S&P 500 Four-Hour Price Chart

s&p 500 spx four hour price chart

Chart prepared by James Stanley

What’s the Driving Force?

At this point, deduction would imply that the FOMC wasn’t dovish enough at last week’s rate decision, and this can be evidenced through a couple of different facts. First and foremost, those expectations for at least one rate cut in 2019 have dropped from a pre-FOMC read of around 68% to a current show of 57.9%. But, digging a bit deeper, that prior tonality of continued strength in stocks has been flipped on its head as those higher-highs and higher-lows leading into May price action has turned into lower-lows and lower-highs in the month of May.

Dow Jones Industrial Average Two-Hour Price Chart

Dow Jones Industrial Average Two Hour Price Chart

Chart prepared by James Stanley

Dow, S&P 500 Strategy

At this point, fresh bearish exposure could be a challenge in both the Dow and S&P 500. Both indices are trading around monthly lows and if this does turn out to be a mere pullback, traders may be facing the prospect of selling a fresh low.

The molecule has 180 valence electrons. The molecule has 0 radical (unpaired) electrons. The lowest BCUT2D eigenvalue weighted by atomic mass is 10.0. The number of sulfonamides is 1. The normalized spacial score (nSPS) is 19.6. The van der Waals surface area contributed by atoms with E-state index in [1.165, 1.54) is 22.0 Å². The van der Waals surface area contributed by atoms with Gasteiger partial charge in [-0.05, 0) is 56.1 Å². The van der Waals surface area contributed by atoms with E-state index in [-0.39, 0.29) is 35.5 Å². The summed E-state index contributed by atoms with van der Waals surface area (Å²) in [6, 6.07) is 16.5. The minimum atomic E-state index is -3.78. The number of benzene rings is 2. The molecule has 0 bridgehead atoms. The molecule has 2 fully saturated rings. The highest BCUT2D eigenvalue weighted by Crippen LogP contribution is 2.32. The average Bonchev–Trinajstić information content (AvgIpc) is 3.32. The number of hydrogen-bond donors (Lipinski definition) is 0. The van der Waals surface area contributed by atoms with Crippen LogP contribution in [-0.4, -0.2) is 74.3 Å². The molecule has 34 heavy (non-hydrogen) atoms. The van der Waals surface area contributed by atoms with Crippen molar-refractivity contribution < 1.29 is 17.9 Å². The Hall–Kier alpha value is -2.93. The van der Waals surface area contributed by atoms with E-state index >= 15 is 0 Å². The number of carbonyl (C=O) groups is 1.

So, for establishing fresh bearish exposure, traders would likely want to wait for a signal of some kind. Current support in the S&P 500 is showing around the 38.2% retracement of the March-April bullish run, and this lines up with the early-April swing lows. This can open the door for bearish breakout potential or, on the other side of the matter, a pullback to resistance at prior support. This could be sought-out around the 2893-2903 area on the chart.

S&P 500 Two-Hour Price Chart

s&p 500 spx500 hour price chart

Chart prepared by James Stanley